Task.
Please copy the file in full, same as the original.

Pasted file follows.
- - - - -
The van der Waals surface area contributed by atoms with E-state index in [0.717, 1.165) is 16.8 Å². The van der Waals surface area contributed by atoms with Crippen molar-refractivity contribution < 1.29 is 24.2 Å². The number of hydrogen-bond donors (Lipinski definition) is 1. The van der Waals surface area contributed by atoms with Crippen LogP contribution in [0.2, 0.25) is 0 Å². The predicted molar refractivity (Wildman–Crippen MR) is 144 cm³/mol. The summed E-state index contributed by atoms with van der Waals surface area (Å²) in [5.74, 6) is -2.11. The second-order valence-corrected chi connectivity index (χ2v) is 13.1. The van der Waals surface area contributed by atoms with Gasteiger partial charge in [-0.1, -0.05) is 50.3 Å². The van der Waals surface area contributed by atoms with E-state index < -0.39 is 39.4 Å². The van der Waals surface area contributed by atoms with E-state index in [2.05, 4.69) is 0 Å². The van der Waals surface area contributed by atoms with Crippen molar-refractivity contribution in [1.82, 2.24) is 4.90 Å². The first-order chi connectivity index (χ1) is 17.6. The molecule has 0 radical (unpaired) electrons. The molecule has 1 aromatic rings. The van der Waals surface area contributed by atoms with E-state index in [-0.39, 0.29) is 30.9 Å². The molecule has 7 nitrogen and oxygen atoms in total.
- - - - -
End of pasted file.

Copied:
The van der Waals surface area contributed by atoms with E-state index in [0.717, 1.165) is 16.8 Å². The van der Waals surface area contributed by atoms with Crippen molar-refractivity contribution < 1.29 is 24.2 Å². The number of hydrogen-bond donors (Lipinski definition) is 1. The van der Waals surface area contributed by atoms with Crippen LogP contribution in [0.2, 0.25) is 0 Å². The predicted molar refractivity (Wildman–Crippen MR) is 144 cm³/mol. The summed E-state index contributed by atoms with van der Waals surface area (Å²) in [5.74, 6) is -2.11. The second-order valence-corrected chi connectivity index (χ2v) is 13.1. The van der Waals surface area contributed by atoms with Gasteiger partial charge in [-0.1, -0.05) is 50.3 Å². The van der Waals surface area contributed by atoms with E-state index < -0.39 is 39.4 Å². The van der Waals surface area contributed by atoms with E-state index in [2.05, 4.69) is 0 Å². The van der Waals surface area contributed by atoms with Crippen molar-refractivity contribution in [1.82, 2.24) is 4.90 Å². The first-order chi connectivity index (χ1) is 17.6. The molecule has 0 radical (unpaired) electrons. The molecule has 1 aromatic rings. The van der Waals surface area contributed by atoms with E-state index in [-0.39, 0.29) is 30.9 Å². The molecule has 7 nitrogen and oxygen atoms in total.